Investing in Financial Inclusion


Sonen Capital’s Impact Framework webinar, Investing in Financial Inclusion is available for replay.  Also included below are responses to additional questions not answered during the webinar.

Q&A Continued….


While the FinTech solutions are lower in cost, it is surprising how little the actual cost has decreased over the period from 2011 to 2018 compared to the decrease in cost with banks, etc. Why is this?


    • We believe this is simply a function of increased competition and banks responding to this fee pressure and the necessity to reduce fees to remain competitive.
    • There is evidence, also, that pressure from international organizations such as the UN and G20, to lower remittance fees may be generating a response from money transfer companies and banks.
    • This article has a survey of the trends among banks, money transfer companies and new FinTech-based remittance services.


      What is the role of crypto currencies for financial inclusion?


    • The underlying technology of cryptocurrencies, Blockchain, appears to carry immense potential in expanding financial inclusion – by reducing costs for all kinds of transactions, but also by enabling a whole new range of services that are easily accessible by anyone with a digital device.
    • However, research suggests that more widespread use of cryptocurrencies, and their use as a mechanism for more financial inclusion, has a much longer time horizon.
    • First and foremost, people can only use such currencies if they are accepted as a medium for payment by other people and businesses. Cryptocurrencies have so far not been adopted widely enough that they are used as a common medium of exchange.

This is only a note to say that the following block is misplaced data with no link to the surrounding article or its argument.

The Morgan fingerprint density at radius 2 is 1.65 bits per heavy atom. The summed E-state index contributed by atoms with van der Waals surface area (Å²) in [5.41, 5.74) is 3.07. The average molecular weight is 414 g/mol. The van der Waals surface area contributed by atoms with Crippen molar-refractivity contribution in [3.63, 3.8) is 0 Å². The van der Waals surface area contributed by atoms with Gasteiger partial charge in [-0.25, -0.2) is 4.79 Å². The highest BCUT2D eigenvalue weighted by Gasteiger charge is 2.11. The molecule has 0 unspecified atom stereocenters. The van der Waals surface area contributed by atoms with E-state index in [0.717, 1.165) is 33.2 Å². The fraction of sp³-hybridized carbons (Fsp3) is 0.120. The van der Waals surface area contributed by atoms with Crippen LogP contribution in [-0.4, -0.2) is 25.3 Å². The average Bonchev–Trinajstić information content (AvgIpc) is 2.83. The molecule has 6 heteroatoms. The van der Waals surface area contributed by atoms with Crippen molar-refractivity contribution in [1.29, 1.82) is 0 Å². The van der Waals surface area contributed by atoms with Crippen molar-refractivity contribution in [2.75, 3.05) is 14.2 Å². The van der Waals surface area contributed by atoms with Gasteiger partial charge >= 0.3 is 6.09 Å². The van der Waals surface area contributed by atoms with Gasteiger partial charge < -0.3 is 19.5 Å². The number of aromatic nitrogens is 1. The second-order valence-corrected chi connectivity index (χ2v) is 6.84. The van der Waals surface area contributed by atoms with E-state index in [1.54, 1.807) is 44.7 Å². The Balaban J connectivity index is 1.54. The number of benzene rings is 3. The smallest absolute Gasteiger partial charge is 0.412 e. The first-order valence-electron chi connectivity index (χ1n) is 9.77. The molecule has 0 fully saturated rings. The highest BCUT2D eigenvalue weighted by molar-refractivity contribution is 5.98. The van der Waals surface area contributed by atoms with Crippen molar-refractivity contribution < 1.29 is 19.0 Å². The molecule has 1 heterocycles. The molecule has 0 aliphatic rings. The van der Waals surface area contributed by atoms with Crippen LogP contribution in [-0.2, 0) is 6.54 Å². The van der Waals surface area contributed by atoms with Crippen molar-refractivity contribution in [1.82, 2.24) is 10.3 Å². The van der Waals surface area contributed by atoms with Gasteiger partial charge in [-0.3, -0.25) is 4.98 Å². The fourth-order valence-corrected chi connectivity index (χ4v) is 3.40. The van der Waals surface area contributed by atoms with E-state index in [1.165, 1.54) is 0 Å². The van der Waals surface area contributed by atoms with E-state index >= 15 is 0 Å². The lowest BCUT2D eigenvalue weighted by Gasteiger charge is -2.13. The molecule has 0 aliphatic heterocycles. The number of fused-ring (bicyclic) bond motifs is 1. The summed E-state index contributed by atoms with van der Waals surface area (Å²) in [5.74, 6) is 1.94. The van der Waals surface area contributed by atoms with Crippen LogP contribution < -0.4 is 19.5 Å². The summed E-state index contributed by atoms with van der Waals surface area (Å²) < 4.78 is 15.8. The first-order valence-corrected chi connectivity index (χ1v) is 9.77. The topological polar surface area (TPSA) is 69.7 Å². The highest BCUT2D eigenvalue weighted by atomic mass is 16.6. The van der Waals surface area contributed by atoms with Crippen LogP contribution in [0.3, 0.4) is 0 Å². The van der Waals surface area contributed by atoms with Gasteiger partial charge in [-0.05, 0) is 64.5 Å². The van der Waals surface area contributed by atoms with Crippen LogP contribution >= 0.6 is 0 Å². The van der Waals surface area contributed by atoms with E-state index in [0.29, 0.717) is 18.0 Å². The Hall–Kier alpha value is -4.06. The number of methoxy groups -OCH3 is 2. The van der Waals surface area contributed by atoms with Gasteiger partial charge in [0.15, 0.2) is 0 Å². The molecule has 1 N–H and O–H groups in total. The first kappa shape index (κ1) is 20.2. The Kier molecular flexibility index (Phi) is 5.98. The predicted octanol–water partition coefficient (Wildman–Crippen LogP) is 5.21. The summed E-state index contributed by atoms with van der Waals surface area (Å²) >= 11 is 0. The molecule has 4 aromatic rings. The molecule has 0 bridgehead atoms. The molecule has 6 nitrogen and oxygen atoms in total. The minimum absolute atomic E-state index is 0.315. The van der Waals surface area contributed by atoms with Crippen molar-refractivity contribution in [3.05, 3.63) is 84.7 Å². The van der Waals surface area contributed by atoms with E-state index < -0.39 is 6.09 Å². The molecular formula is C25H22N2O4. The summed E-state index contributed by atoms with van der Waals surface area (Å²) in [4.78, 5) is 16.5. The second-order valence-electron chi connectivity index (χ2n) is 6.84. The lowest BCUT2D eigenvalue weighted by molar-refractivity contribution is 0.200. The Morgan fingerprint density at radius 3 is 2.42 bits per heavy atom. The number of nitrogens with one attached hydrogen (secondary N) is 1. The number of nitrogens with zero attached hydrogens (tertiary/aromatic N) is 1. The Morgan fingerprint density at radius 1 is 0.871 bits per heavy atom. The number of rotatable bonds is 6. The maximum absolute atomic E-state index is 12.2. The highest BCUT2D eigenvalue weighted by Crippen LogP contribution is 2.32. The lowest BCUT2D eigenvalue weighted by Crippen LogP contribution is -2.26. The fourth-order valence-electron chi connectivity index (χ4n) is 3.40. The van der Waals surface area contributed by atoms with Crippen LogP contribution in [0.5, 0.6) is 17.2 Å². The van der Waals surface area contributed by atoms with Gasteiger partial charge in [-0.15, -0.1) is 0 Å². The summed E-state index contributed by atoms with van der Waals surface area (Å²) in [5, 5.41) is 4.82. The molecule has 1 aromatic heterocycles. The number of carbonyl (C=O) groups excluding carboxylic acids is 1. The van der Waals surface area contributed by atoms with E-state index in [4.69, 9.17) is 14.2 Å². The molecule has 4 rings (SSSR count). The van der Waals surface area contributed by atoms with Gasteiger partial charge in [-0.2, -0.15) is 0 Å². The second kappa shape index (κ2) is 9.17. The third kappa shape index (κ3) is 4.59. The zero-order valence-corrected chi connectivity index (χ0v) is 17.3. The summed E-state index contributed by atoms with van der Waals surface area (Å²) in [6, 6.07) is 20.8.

• Another challenge is the lack of a regulatory environment in which such cryptocurrencies could be more widely adopted. At this time, regulatory frameworks for cryptocurrencies are in their nascent form in developed economies, and such regulation is not yet in place in many emerging economies.
    • However, Kenya’s recent effort to develop a favorable regulatory environment for digital payments may be a useful case study in how cryptocurrency could be more widely adopted. M-Pesa, a digital payments service in Kenya (not itself a cryptocurrency), was largely successful because Kenya’s government helped created a favorable regulatory system that encouraged adoption of the service. M-Pesa is widely credited to have lifted 2% of Kenya’s population out of poverty.
    • There is clearly a large appetite for monetary innovation that will reduce the world’s dependence on cash, and cryptocurrencies could bring a wide range of benefits for financial inclusion, starting with lower costs, no exchange rates and universal availability and acceptability. It is quite possible that emerging markets will be where these innovations emerge first and where cryptocurrency proves its potential to widen financial inclusion.
  • For a microfinance institutions, are there any standards for performance and ethics such as the Principles for Responsible Banking?
    • Absolutely – for microfinance in particular, the Client Protection Principles are the gold standard for ensuring responsible finance practices.


  • Where are you focusing on opportunities in funding platforms that can democratize access for small investors and for entrepreneurs facing barrier to accessing capital?


    • As we noted in the presentation, geographic targeting is a simple way in which to target expanding financial services in regions that need it most.
    • Apart from geography, there are growing opportunities in peer-to-peer lending sources, available for individuals to invest in the companies themselves as well as participating in extending personal resources to loan recipients.